Oh, and you are not likley to improve on the efficiency of the 1950 era baseboard (is it cast iron- nothing beats cast iron). If you are looking for efficiency improvements... look to upgrading the item that heats the water for you - your "boiler."

    Perry
  • Perry_3
    Perry_3 Member Posts: 498
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    I forgot to mention... heating System Efficiencies..

    I also have mid 1950's cast iron baseboard in my house.

    I replaced my boiler last year and achieved a 45% reduction in fuel usage - all without touching the installed baseboard units.

    In some cases you can install new control valves on each baseboard unit (called TRV's) which is a lot easier than installing new radiators; but that may not be needed either.

    A good modulating condensing boiler with outdoor reset would probably do wonders if you have gas heat. If you have oil heat you won't do quite as well - but still tremendous improvements can likely be made with a new boiler.

    It would be very rare that you would need to modify your existing baseboard units to improve heating efficiency in your house.

    Perry
  • Mary_5
    Mary_5 Member Posts: 3
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    I wish I did have cast iron! The BBs I now have are just the aluminum (?) kind with the plain ole heating elements. They are somewhat rusty and ugly. They heat the house just fine, but it runs about $110/month in the winter in Seattle for a 1300' ft rambler. Seems like I could do better...
  • Perry_3
    Perry_3 Member Posts: 498
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    Sounds like several different issues:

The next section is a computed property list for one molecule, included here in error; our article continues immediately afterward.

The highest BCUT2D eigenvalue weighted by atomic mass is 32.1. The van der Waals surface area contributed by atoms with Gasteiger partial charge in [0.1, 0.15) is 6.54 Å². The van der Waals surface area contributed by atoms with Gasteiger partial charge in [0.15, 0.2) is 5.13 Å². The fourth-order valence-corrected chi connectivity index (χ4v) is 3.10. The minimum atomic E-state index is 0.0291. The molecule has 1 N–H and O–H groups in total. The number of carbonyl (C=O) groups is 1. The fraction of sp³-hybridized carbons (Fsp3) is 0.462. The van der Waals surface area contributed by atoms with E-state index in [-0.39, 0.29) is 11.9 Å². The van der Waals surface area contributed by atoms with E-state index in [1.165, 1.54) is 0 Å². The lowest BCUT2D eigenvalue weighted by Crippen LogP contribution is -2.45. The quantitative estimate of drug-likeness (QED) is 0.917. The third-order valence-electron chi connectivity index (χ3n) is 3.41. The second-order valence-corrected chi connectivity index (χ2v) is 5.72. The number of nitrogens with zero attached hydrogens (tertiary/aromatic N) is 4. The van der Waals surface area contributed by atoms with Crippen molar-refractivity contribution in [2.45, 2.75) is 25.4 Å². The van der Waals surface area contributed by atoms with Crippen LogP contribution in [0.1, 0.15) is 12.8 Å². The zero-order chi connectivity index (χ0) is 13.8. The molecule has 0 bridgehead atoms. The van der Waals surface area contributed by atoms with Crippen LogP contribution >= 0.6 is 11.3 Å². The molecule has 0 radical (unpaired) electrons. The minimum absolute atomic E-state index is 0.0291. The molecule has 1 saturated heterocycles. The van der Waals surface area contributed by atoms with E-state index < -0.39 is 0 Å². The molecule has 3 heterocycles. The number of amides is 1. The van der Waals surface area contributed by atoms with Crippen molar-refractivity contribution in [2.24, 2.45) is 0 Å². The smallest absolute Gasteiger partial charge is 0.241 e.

1) The old baseboard radiators look bad (these should be copper tube with Aluminum fins, and steel covers based on your description).

    2) Energy efficiency of the hot water heater (boiler).

    3) Energy efficiency of the house (It would be very rare for a house in Seattle to be insulated like houses in Wisconsin).

    Now you can certainly replace your baseboard with euro style panel radiators and improve the look; but that will not gain much thermal efficiency (i.e. do not expect a reduction in energy bills).

    You would gain more themal efficiency by insulating the house, sealing doors and windows (perhaps replacment windows), and replacing the hot water heater (boiler).

    From a cost effectiveness perspective insulation and sealing doors and windows is usually the most cost effective - and done prior to sizing a replacment boiler.

    Seattle has a much shorter and milder heating system than many other places in the country - as such, there may not be the best cost payback of installing a really high efficiency modern boiler (they are not cheap); although, when your current hot water heater (boiler) needs replacing due to age you should move to a more energy efficient system.